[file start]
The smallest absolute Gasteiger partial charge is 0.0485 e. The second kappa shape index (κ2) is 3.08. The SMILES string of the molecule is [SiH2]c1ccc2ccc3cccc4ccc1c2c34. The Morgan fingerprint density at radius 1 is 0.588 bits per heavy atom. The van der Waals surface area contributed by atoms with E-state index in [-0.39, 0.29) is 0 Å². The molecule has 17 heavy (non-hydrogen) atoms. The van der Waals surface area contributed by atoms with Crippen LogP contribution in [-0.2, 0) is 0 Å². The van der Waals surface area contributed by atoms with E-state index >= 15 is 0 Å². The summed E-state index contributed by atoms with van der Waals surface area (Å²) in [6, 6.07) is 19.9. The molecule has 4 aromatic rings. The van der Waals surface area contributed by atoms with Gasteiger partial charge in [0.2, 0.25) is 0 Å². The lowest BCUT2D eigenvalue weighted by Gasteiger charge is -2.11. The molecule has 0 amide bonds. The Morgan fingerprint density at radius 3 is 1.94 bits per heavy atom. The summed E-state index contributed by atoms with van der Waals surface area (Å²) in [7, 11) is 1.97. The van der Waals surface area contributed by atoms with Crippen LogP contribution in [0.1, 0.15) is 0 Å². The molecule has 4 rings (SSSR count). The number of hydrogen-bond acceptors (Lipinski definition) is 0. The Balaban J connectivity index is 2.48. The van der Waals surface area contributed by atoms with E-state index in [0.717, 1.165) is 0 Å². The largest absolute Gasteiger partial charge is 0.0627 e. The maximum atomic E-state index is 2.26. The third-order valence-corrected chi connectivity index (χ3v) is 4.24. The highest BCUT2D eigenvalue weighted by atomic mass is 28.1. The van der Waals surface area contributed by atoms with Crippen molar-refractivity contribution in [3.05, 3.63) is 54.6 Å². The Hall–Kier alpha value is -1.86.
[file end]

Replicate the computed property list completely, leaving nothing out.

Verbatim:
The smallest absolute Gasteiger partial charge is 0.0485 e. The second kappa shape index (κ2) is 3.08. The SMILES string of the molecule is [SiH2]c1ccc2ccc3cccc4ccc1c2c34. The Morgan fingerprint density at radius 1 is 0.588 bits per heavy atom. The van der Waals surface area contributed by atoms with E-state index in [-0.39, 0.29) is 0 Å². The molecule has 17 heavy (non-hydrogen) atoms. The van der Waals surface area contributed by atoms with Crippen LogP contribution in [-0.2, 0) is 0 Å². The van der Waals surface area contributed by atoms with E-state index >= 15 is 0 Å². The summed E-state index contributed by atoms with van der Waals surface area (Å²) in [6, 6.07) is 19.9. The molecule has 4 aromatic rings. The van der Waals surface area contributed by atoms with Gasteiger partial charge in [0.2, 0.25) is 0 Å². The lowest BCUT2D eigenvalue weighted by Gasteiger charge is -2.11. The molecule has 0 amide bonds. The Morgan fingerprint density at radius 3 is 1.94 bits per heavy atom. The summed E-state index contributed by atoms with van der Waals surface area (Å²) in [7, 11) is 1.97. The van der Waals surface area contributed by atoms with Crippen LogP contribution in [0.1, 0.15) is 0 Å². The molecule has 4 rings (SSSR count). The number of hydrogen-bond acceptors (Lipinski definition) is 0. The Balaban J connectivity index is 2.48. The van der Waals surface area contributed by atoms with E-state index in [0.717, 1.165) is 0 Å². The largest absolute Gasteiger partial charge is 0.0627 e. The maximum atomic E-state index is 2.26. The third-order valence-corrected chi connectivity index (χ3v) is 4.24. The highest BCUT2D eigenvalue weighted by atomic mass is 28.1. The van der Waals surface area contributed by atoms with Crippen molar-refractivity contribution in [3.05, 3.63) is 54.6 Å². The Hall–Kier alpha value is -1.86.